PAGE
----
Remuneration of directors
Private limited companies have no cap on the remuneration that may be paid to directors and senior management. However, the Companies Act 2013 prescribes the following conditions with respect to the remuneration that may be paid by public companies to their directors and managers:
- the total managerial remuneration payable by a public company to its directors, including the managing director and whole-time (i.e., full-time) director, and its manager in respect of any financial year shall not exceed 11 per cent of the net profits of that company for that financial year. However, this limit may be exceeded if the excess is approved by the shareholders;
- further, unless authorised by the shareholders in a general meeting via a special resolution:
- the remuneration payable to any one managing director, or whole-time director or manager, cannot exceed 5 per cent of the net profits of the company and, if there is more than one such director, remuneration shall not exceed 10 per cent of the net profits to all such directors and managers taken together; and
- the remuneration payable to directors who are neither managing directors nor whole-time directors shall not exceed 1 per cent of the net profits of the company if there is a managing or whole-time director or manager; and 3 per cent of the net profits in any other case; and
- directors may also receive sitting fees subject to prescribed caps.
Note that the remuneration paid to a director is deemed to include the consideration paid to the director for any services that a director provides to the company, save and except where those services are professional services and the consideration paid is the fee for the services. Remuneration payable to the directors of listed companies is further regulated, requiring, inter alia, the remuneration to be approved by the shareholders.
Directors drawing remuneration above the limits prescribed by the Companies Act 2013 are required to refund the excess remuneration to the company.
Remuneration of independent directors
Independent directors of listed entities are not entitled to any stock option in the company, and independent directors may receive remuneration by way of a fee for attending meetings, reimbursement of expenses incurred for participation in meetings and profit-related commissions as approved by the shareholders.
Code of conduct
Independent directors are required, inter alia, to:
- uphold ethical standards of integrity and probity;
- act objectively and constructively;
- devote sufficient time and attention to the company;
- not abuse office as a director to the detriment of the company; and
- refrain from any action that would lead to the loss of independence.
Roles and functions of independent directors
The duties of independent directors include, inter alia:
- undertaking the appropriate induction of and regularly updating directors' skills, knowledge and familiarity with the company and the environment in which the company operates;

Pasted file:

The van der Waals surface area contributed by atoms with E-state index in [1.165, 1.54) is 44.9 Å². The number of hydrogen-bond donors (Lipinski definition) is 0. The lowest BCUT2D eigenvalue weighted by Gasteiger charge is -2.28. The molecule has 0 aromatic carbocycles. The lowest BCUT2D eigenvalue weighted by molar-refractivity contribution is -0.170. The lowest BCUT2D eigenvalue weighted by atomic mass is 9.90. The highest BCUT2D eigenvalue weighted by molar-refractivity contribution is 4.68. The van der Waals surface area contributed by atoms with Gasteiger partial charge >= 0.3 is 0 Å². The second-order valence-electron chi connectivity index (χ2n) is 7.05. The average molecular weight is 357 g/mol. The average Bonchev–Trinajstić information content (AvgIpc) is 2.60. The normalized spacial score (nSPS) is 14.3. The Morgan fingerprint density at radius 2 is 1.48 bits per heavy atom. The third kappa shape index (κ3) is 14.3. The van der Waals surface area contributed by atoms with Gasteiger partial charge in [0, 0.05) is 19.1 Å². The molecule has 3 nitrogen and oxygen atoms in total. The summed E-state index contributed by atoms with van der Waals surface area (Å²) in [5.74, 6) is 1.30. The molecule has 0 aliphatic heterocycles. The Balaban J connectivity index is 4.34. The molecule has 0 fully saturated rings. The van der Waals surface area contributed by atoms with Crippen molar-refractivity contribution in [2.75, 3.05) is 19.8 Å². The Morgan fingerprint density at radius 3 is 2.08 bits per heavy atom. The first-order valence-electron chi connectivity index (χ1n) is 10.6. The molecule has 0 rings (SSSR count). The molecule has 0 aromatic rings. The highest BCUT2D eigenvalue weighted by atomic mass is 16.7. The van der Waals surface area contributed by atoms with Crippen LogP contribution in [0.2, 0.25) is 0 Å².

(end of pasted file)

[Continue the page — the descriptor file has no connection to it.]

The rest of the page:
- seeking appropriate clarification or amplification of information and, where necessary, take external expert advice at the cost of the company;
- striving to attend all board meetings of the company;
- ensuring that their concerns are addressed by the board or at least recorded in the minutes of the relevant board meetings;
- participating constructively and actively in the committees of the board in which they are chairpersons or members;
- ensuring that related-party transactions are in the interests of the company;
- ascertaining and ensuring that the company has adequate and functional vigil mechanisms that do not prejudice a person who uses those mechanisms; and
- reporting concerns about unethical behaviour, actual or suspected fraud or violation of the companies.
In the ongoing management dispute at Tata Sons Limited, the holding company of the Tata Group, an independent director31 was removed by the shareholders following comments he made in favour of Cyrus Mistry.32 This has invited significant comment on the role of independent directors and their capacity to genuinely influence governance.33
Committees of the board
Indian law mandates committees for companies that meet specified criteria:
- audit committee: every listed company34 must have an audit committee. The audit committee must consist of a minimum of three directors, with independent directors forming a majority of this committee. The audit committee must, inter alia, confirm all related-party transactions for public listed companies;
- nomination and remuneration committee: every listed company35 must have a nomination and remuneration committee comprising three or more non-executive directors, of which not less than half should be independent directors;
- stakeholders relationship committee: every company that has more than 1,000 shareholders, deposit holders or holders of other securities must have a stakeholders' relationship committee to consider and resolve the grievances of security holders of the company. The chair of this committee must be a non-executive director; and